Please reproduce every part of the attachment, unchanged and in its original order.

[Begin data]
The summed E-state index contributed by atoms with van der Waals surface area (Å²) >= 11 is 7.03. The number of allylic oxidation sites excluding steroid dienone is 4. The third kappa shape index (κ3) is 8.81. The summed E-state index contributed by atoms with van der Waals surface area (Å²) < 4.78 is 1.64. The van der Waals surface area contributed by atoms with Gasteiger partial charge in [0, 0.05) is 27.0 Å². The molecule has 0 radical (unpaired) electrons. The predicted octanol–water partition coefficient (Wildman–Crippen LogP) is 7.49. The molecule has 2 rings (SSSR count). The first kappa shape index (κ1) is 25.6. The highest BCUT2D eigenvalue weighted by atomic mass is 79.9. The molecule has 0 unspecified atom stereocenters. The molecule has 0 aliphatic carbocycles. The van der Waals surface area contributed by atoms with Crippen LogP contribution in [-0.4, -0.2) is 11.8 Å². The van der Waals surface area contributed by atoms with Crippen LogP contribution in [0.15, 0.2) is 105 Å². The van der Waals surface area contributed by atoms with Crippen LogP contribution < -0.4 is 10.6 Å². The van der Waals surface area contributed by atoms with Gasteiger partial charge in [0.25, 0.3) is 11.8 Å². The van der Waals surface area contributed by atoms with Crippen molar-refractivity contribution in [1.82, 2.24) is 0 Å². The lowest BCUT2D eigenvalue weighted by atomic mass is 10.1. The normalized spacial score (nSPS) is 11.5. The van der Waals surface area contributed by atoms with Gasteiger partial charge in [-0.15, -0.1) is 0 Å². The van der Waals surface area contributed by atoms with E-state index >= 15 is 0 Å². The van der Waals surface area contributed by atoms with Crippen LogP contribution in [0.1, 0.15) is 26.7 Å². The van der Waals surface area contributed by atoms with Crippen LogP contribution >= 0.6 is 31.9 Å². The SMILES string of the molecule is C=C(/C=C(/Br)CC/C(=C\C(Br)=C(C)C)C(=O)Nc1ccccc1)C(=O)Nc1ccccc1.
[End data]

The summed E-state index contributed by atoms with van der Waals surface area (Å²) >= 11 is 7.03. The number of allylic oxidation sites excluding steroid dienone is 4. The third kappa shape index (κ3) is 8.81. The summed E-state index contributed by atoms with van der Waals surface area (Å²) < 4.78 is 1.64. The van der Waals surface area contributed by atoms with Gasteiger partial charge in [0, 0.05) is 27.0 Å². The molecule has 0 radical (unpaired) electrons. The predicted octanol–water partition coefficient (Wildman–Crippen LogP) is 7.49. The molecule has 2 rings (SSSR count). The first kappa shape index (κ1) is 25.6. The highest BCUT2D eigenvalue weighted by atomic mass is 79.9. The molecule has 0 unspecified atom stereocenters. The molecule has 0 aliphatic carbocycles. The van der Waals surface area contributed by atoms with Crippen LogP contribution in [-0.4, -0.2) is 11.8 Å². The van der Waals surface area contributed by atoms with Crippen LogP contribution in [0.15, 0.2) is 105 Å². The van der Waals surface area contributed by atoms with Crippen LogP contribution < -0.4 is 10.6 Å². The van der Waals surface area contributed by atoms with Gasteiger partial charge in [0.25, 0.3) is 11.8 Å². The van der Waals surface area contributed by atoms with Crippen molar-refractivity contribution in [1.82, 2.24) is 0 Å². The lowest BCUT2D eigenvalue weighted by atomic mass is 10.1. The normalized spacial score (nSPS) is 11.5. The van der Waals surface area contributed by atoms with Gasteiger partial charge in [-0.15, -0.1) is 0 Å². The van der Waals surface area contributed by atoms with E-state index >= 15 is 0 Å². The van der Waals surface area contributed by atoms with Crippen LogP contribution in [0.1, 0.15) is 26.7 Å². The van der Waals surface area contributed by atoms with Crippen LogP contribution >= 0.6 is 31.9 Å². The SMILES string of the molecule is C=C(/C=C(/Br)CC/C(=C\C(Br)=C(C)C)C(=O)Nc1ccccc1)C(=O)Nc1ccccc1.